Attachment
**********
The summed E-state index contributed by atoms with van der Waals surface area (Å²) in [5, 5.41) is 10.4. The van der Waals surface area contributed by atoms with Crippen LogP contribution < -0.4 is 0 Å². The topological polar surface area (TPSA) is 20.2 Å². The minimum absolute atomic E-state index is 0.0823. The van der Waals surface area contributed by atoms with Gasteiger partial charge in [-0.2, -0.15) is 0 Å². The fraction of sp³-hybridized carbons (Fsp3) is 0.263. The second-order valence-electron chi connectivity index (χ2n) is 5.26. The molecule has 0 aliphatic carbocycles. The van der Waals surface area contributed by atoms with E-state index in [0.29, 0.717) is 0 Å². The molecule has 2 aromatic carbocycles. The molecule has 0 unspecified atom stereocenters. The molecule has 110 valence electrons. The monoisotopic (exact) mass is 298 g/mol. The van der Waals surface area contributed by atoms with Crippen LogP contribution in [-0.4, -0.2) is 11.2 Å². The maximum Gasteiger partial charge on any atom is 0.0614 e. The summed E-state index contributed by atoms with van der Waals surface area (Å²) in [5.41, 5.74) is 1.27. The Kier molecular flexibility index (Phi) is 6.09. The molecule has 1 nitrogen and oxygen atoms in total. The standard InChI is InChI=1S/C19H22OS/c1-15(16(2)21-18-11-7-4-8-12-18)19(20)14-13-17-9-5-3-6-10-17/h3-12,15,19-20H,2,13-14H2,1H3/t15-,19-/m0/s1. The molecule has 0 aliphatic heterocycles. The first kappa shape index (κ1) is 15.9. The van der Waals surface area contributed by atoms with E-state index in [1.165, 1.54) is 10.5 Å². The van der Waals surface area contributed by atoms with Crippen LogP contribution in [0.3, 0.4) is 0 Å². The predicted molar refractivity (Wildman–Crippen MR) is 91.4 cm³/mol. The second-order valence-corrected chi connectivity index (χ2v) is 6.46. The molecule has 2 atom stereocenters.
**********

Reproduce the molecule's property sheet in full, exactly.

The summed E-state index contributed by atoms with van der Waals surface area (Å²) in [5, 5.41) is 10.4. The van der Waals surface area contributed by atoms with Crippen LogP contribution < -0.4 is 0 Å². The topological polar surface area (TPSA) is 20.2 Å². The minimum absolute atomic E-state index is 0.0823. The van der Waals surface area contributed by atoms with Gasteiger partial charge in [-0.2, -0.15) is 0 Å². The fraction of sp³-hybridized carbons (Fsp3) is 0.263. The second-order valence-electron chi connectivity index (χ2n) is 5.26. The molecule has 0 aliphatic carbocycles. The van der Waals surface area contributed by atoms with E-state index in [0.29, 0.717) is 0 Å². The molecule has 2 aromatic carbocycles. The molecule has 0 unspecified atom stereocenters. The molecule has 110 valence electrons. The monoisotopic (exact) mass is 298 g/mol. The van der Waals surface area contributed by atoms with Crippen LogP contribution in [-0.4, -0.2) is 11.2 Å². The maximum Gasteiger partial charge on any atom is 0.0614 e. The summed E-state index contributed by atoms with van der Waals surface area (Å²) in [5.41, 5.74) is 1.27. The Kier molecular flexibility index (Phi) is 6.09. The molecule has 1 nitrogen and oxygen atoms in total. The standard InChI is InChI=1S/C19H22OS/c1-15(16(2)21-18-11-7-4-8-12-18)19(20)14-13-17-9-5-3-6-10-17/h3-12,15,19-20H,2,13-14H2,1H3/t15-,19-/m0/s1. The molecule has 0 aliphatic heterocycles. The first kappa shape index (κ1) is 15.9. The van der Waals surface area contributed by atoms with E-state index in [1.165, 1.54) is 10.5 Å². The van der Waals surface area contributed by atoms with Crippen LogP contribution in [0.3, 0.4) is 0 Å². The predicted molar refractivity (Wildman–Crippen MR) is 91.4 cm³/mol. The second-order valence-corrected chi connectivity index (χ2v) is 6.46. The molecule has 2 atom stereocenters.